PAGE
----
Headgear is required when climbing rock and ice, per the coach's instructions.
The risk of rocks falling is always present, and it is unpredictable. Everything can fall on your head at any given point in time. Most accidents involve objects falling from above. On the other hand, climbing risks falling or swinging and sustaining a head injury. You also run the chance of hitting your head on the ground.
Can bicycle helmets be used for climbing?
First and foremost, rock climbing helmets
are designed to prevent falling rocks and cushion impact.
Sweat and ventilation are prioritized in the design of cycling helmets. However, the gap above is too large to fill with little gravel and large stone.
Secondly, because the bicycle requires a lot of spine bending, the cervical spine must bend backward. The back of a bicycle helmet should be less covered than the back of a rock climbing helmet. Otherwise, the extra component will cause you to bend your neck.
Bicycle helmets must also take wind resistance into account. The primary purpose of bicycle helmets is to reduce wind resistance. Rock climbing helmets, which cannot block pebbles, have far fewer ventilation openings.
Bicycle helmets are not recommended for rock climbing due to the differences in characteristics between rock climbing and riding.
Why do you need to wear a special climbing helmet for climbing?
Helmets work on the same idea of protection. To protect the head, they all use the rupture of helmets to absorb the impact force during a collision. On the other hand, rock climbing helmets are designed and tested differently than other helmets.
All climbing helmets made in Europe and America must meet European Union (CE) or UIAA standards. All helmets marketed in Europe must pass the CE standard test, which the European Union mandates. Even though the government does not have similar required rules, all climbing helmets marketed in the United States should pass the CE or UIAA standard inspection due to market competition and legal issues.
Union Internationaledes Associationsd'Alpinisme (UIAA) is the governing body of international mountaineering. The European Union (CE) standard on climbing helmets is En12492, and the matching UIAA standard (UIAAStandard106) is based on the CE standard, but it is more strict than the CE standard, which is briefly introduced as follows:
1. Positive impact test
A 5kg blunt head weight (blunt head radius 5cm) falls freely from a height of 2 meters to strike the top of the helmet, and the impact force on the dummy's neck (wood) must be less than 8 kN (UIAA standard); must be less than 10 kn (CE standard). A thousand Newtons (9.8 Newton = 1 KGF) is around 100 kilograms of force. To put it another way, the impact force on the dummy's neck must be less than 800 kg (UIAA standard) and less than 1000 kg (UIAA standard) (CE standard).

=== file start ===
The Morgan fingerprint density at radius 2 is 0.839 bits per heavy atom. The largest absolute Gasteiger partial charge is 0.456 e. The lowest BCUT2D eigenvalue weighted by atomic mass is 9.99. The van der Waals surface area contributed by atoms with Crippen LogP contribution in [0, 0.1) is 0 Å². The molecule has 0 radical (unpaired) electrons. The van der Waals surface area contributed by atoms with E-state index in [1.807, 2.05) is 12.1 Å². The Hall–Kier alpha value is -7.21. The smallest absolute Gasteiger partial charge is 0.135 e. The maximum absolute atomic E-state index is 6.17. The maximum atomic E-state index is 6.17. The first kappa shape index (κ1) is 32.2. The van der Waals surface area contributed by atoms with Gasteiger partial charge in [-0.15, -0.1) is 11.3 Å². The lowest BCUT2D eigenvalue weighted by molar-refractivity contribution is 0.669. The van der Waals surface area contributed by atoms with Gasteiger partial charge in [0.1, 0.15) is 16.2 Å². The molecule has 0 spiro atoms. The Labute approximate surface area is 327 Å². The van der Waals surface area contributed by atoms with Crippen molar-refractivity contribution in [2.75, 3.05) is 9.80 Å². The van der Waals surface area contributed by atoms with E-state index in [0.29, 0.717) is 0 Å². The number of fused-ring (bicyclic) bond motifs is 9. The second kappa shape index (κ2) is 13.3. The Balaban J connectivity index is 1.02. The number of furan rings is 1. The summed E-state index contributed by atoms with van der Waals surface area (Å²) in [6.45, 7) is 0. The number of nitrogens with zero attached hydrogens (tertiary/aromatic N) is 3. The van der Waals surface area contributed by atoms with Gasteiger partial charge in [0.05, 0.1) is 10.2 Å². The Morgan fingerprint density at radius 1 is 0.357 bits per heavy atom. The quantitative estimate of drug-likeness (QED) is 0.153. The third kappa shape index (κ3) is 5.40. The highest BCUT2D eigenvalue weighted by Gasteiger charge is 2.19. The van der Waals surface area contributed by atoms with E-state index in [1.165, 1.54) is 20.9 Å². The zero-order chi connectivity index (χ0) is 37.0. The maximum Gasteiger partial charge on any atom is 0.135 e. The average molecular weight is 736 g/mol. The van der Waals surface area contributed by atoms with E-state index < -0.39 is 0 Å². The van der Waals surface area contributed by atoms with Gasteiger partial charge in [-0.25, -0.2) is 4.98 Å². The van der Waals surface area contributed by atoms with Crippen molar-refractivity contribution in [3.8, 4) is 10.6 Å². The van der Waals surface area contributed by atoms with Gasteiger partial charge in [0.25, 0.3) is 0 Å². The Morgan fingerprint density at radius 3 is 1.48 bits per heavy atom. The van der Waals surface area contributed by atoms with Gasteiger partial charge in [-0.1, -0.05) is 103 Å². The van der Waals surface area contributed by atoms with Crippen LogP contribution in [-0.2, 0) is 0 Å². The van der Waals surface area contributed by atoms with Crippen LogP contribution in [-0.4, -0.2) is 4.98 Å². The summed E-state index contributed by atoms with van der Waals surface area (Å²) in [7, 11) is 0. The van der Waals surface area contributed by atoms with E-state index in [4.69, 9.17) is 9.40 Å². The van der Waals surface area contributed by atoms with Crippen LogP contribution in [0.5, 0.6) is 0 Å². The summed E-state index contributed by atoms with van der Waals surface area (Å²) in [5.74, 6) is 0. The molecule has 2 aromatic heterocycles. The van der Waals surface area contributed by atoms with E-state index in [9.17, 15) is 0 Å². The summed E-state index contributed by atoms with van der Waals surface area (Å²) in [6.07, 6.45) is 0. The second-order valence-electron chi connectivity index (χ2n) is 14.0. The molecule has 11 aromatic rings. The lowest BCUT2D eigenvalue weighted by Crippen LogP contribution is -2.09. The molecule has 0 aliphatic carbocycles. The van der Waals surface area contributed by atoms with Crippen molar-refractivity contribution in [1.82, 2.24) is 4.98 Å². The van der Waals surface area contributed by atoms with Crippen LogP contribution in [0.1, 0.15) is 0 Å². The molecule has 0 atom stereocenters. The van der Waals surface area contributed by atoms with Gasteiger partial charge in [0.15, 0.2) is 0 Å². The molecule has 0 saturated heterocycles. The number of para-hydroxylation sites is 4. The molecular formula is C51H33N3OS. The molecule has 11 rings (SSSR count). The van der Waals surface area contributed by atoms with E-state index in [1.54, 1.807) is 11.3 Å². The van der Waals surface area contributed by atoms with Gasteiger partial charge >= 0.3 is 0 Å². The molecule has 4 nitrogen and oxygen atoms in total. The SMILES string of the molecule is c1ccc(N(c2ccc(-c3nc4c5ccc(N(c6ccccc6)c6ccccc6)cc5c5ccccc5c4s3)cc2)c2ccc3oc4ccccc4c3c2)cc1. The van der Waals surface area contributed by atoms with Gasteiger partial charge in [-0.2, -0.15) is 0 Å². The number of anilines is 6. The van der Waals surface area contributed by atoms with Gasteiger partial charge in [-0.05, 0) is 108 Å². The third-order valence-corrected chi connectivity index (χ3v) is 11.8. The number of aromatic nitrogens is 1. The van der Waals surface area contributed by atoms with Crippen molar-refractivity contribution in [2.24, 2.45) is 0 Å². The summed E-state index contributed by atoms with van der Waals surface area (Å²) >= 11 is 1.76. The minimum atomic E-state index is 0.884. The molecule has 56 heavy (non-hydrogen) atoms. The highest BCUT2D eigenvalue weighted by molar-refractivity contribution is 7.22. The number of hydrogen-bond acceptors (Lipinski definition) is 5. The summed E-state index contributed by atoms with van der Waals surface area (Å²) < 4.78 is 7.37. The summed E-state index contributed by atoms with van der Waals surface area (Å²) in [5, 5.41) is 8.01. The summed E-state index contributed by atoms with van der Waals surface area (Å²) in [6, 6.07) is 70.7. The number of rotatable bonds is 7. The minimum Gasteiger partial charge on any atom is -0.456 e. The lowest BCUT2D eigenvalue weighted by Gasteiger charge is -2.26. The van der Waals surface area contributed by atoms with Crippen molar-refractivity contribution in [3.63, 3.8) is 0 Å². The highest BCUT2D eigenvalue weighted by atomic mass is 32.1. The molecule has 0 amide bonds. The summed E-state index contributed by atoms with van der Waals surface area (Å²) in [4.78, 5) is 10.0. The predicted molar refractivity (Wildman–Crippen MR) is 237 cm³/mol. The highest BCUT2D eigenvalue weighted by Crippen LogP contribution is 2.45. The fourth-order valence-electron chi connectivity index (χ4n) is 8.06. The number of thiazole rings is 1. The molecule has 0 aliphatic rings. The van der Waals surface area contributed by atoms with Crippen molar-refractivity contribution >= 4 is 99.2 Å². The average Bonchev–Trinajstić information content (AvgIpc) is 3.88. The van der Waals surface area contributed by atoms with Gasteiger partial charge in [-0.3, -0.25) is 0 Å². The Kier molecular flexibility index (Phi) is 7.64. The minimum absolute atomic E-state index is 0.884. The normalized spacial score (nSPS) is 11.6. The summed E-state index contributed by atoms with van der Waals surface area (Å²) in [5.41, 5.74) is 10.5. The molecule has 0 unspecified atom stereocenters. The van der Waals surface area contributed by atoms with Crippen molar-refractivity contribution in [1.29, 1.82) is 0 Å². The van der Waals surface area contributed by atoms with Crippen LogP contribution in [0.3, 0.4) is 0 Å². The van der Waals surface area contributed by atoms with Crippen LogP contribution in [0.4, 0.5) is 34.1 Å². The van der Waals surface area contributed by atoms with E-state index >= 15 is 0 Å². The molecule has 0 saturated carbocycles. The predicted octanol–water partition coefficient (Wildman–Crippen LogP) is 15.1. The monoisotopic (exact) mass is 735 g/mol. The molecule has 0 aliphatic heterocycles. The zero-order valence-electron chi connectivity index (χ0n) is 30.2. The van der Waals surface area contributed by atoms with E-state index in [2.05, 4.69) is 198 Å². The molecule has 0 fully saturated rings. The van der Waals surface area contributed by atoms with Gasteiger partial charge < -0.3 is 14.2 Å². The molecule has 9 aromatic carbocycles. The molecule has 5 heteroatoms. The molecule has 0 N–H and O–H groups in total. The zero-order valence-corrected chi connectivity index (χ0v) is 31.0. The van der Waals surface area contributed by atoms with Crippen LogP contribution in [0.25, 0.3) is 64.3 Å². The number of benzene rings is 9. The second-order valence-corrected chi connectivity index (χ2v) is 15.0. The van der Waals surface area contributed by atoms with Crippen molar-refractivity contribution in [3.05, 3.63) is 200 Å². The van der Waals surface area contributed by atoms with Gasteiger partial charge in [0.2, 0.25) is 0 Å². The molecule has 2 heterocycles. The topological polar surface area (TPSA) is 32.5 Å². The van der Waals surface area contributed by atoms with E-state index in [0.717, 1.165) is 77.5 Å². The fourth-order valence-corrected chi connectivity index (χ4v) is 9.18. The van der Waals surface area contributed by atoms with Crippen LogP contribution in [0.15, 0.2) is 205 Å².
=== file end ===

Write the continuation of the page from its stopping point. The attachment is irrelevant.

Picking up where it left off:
2. Side impact test
: Test from the front, two sides, and back at a 60-degree angle with the positive direction (top of the head). The blunt head weight must fall freely from a height of 50cm, and the impact force on the dummy's neck must be less than 8kN (UIAA standard); it must be less than 10kN (UIAA standard) (CE standard). The sensor detects the impact force borne by the neck in positive and side-impact tests. It demonstrates that, like the power rope, the helmet is essential not only to prevent impact but also to absorb kinetic energy and slow down impact. The impact on the wearer's cervical spine and spine is reduced via helmet shock absorption.
3. Penetration test with a sharp object
: A 3-kilogram cone with a 0.5 mm tip is dropped freely from a height of 2 meters, and the helmet must withstand at least one impact. Damage to the helmet is permitted; however, sharp items must not come into close contact with the scalp.
4. Stability test (also known as fore-and-aft displacement test)
: A 10 kg weight is thrown at the helmet from the front and back, and the helmet must still fit the dummy's head properly (record the moving angle of the helmet after being hit during the test). Please pay close attention to the test standard's clauses 1 and 2. The sensor here detects the impact on the neck. It demonstrates that, like the power rope, the helmet is essential not only to prevent impact but also to absorb kinetic energy and slow down impact. In addition, the helmet's shock absorption feature is intended to reduce the impact on the wearer's cervical spine and spine.
A decent climbing helmet can take more punishment. Durability is crucial for long mountain hikes or large-scale wall activities.
As a result, it's best to use a climbing helmet.